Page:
Public pensions to cause tax rise?

PUBLISHED: 19:01 25 January 2010 | UPDATED: 11:38 25 May 2010

A SOARING public pension pot shortfall could lead to North Somerset taxpayers footing an extra £4million annual bill, a would-be MP has claimed.

A SOARING public pension pot shortfall could lead to North Somerset taxpayers footing an extra £4million annual bill, a would-be MP has claimed.

Slumping financial markets have seen the Avon Pension Fund deficit increase to more than £1billion, according to Weston's Liberal Democrat prospective parliamentary candidate Mike Bell.

He says the system that provides retirement income for North Somerset and Weston town councils, as well as Weston College workers, needs to be changed.

Mr Bell said: "Council taxpayers will be very concerned that tax bills will have to rise to make up the shortfall.

"The system has to be urgently reformed and there are various options including shifting to an average salary basis and raising employee contributions.

"The Government cannot go on burying heads in the sand and hoping that this issue will go away."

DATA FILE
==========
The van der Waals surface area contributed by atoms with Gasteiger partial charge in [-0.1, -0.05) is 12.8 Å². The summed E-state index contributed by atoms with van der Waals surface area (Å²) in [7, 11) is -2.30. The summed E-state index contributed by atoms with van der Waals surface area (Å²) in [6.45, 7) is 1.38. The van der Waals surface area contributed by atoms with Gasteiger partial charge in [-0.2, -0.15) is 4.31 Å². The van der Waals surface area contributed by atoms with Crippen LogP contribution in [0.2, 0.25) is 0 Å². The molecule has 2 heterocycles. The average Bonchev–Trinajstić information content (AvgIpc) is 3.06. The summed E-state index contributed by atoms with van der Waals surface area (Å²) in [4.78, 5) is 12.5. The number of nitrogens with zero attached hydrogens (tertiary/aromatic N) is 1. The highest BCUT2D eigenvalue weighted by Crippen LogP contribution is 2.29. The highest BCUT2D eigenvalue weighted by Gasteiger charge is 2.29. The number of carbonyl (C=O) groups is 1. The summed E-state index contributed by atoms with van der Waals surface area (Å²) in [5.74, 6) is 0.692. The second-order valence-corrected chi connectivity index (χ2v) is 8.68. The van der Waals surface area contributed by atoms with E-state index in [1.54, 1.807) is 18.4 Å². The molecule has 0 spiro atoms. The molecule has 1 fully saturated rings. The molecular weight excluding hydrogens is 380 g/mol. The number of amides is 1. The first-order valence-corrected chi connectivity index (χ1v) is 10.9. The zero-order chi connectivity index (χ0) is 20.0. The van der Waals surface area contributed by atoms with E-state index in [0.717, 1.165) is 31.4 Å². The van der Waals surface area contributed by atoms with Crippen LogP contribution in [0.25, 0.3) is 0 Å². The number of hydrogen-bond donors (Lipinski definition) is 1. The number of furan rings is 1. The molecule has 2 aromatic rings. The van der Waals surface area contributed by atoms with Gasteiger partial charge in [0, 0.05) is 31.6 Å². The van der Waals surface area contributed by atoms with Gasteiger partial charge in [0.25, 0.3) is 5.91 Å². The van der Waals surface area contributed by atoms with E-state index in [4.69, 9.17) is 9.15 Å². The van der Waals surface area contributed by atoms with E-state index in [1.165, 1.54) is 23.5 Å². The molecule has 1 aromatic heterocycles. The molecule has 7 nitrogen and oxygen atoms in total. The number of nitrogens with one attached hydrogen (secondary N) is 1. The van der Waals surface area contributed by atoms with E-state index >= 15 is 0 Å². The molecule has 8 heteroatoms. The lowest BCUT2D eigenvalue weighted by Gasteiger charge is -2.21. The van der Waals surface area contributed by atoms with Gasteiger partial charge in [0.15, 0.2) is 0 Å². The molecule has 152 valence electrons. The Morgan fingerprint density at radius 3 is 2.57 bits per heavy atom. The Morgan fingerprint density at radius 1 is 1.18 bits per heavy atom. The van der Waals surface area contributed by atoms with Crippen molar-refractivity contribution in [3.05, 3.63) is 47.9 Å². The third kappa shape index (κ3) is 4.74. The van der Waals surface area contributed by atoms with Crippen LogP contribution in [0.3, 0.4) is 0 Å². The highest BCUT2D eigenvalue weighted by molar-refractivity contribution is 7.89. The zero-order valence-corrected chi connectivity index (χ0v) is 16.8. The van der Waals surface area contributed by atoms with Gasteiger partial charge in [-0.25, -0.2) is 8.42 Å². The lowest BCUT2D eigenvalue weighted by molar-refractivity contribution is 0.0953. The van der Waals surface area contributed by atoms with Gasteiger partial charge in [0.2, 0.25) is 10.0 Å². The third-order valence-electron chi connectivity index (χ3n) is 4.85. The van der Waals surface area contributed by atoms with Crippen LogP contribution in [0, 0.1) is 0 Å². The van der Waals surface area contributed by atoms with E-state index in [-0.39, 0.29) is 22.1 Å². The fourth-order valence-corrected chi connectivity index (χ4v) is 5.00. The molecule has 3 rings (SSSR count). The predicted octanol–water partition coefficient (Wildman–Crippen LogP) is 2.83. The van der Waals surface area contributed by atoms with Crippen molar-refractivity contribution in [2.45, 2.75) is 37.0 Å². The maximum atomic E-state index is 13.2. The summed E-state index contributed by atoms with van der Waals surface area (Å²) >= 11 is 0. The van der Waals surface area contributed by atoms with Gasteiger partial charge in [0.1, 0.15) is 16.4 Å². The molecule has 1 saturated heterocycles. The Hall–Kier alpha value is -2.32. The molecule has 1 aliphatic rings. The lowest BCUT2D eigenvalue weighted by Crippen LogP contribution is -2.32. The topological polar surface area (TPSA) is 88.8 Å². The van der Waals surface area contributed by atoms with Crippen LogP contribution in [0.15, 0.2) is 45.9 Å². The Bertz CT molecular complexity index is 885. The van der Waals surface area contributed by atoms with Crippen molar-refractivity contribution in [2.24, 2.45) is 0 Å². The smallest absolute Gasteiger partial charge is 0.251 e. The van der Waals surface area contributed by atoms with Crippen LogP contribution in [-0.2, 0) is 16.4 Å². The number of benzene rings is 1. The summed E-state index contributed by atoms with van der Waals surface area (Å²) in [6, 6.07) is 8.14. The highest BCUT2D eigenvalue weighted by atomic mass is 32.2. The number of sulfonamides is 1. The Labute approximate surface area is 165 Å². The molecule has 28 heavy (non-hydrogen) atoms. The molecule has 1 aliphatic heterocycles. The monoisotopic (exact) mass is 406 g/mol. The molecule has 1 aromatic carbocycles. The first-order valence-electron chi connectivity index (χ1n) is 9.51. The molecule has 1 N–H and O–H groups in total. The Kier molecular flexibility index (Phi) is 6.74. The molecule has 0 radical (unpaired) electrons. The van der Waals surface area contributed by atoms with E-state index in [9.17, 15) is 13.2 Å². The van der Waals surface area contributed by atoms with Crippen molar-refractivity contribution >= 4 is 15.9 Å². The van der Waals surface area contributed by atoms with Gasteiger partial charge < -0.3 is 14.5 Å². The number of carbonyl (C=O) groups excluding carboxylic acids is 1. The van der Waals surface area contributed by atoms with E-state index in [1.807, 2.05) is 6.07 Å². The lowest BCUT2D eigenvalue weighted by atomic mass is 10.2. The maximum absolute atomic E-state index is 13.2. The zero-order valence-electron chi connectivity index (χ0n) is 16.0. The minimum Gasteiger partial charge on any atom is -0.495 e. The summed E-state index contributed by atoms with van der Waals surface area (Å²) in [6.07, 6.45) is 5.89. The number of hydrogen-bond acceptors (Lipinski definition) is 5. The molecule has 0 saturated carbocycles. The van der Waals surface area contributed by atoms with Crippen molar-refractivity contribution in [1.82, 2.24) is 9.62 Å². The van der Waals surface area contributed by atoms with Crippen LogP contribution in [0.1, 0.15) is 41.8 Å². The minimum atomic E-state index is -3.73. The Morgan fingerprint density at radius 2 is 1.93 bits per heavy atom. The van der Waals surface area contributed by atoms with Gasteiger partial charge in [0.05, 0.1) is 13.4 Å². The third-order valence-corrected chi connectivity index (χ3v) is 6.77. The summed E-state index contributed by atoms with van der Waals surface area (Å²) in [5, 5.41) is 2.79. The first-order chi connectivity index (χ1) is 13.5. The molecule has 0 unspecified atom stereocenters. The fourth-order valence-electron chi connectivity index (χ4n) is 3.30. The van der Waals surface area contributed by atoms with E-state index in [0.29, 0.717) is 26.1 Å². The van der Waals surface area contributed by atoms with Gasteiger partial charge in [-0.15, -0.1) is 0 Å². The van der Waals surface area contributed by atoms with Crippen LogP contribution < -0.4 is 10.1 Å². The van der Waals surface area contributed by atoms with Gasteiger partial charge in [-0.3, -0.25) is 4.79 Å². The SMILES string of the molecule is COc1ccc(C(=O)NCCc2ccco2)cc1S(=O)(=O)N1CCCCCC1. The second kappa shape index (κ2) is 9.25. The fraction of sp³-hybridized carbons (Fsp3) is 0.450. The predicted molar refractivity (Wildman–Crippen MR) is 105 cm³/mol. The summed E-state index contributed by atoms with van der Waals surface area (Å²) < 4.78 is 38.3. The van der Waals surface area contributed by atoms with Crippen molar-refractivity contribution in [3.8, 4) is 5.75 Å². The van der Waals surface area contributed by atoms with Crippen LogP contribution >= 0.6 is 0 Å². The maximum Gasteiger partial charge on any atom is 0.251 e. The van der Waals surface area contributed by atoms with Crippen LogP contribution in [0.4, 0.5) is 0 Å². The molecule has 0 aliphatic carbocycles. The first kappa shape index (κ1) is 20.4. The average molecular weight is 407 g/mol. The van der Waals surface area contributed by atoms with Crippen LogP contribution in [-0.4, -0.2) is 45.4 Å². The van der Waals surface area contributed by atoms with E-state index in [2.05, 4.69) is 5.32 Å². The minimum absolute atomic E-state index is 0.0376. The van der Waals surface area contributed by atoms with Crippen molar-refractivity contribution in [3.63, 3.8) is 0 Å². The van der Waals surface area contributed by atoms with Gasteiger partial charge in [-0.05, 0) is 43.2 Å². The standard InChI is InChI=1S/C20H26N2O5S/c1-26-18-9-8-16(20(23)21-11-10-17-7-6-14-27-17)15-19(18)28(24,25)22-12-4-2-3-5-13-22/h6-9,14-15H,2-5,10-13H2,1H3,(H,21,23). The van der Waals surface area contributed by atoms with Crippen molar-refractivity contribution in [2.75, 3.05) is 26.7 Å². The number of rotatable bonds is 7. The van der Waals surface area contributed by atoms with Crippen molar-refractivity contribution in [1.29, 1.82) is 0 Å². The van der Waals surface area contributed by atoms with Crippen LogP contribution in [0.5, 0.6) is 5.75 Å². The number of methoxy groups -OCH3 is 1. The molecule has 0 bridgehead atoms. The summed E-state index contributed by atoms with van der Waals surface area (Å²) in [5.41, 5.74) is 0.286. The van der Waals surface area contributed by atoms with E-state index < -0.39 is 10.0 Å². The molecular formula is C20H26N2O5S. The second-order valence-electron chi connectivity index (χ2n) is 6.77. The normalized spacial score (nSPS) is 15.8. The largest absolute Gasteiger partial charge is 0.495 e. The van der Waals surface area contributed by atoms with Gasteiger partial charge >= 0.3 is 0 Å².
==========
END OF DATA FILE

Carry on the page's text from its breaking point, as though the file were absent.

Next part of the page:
Mr Bell says the previous fund was valued at £446.7million in deficit in 2007.

People in North Somerset currently pay an employers rate contribution to pensions of 17.9 per cent, while employees put in between 5.5-7.5 per cent of their salary.

Changing pensions to reflect average salaries or increasing employee contributions are on the agenda for Mr Bell, who says the pensions of well-paid 'fat cats' should be dealt with first.

He added: "The Government has failed to grasp the nettle of local government pensions funding.

"A failure to set aside enough money and run the scheme responsibly means local residents are faced with cuts to vital services and council tax hikes, hitting pensioners especially hard."

However, Mr Bell's party's claim that the national public sector pension deficit is running at £60billion has been described as 'far removed from financial reality' by Unite the union.


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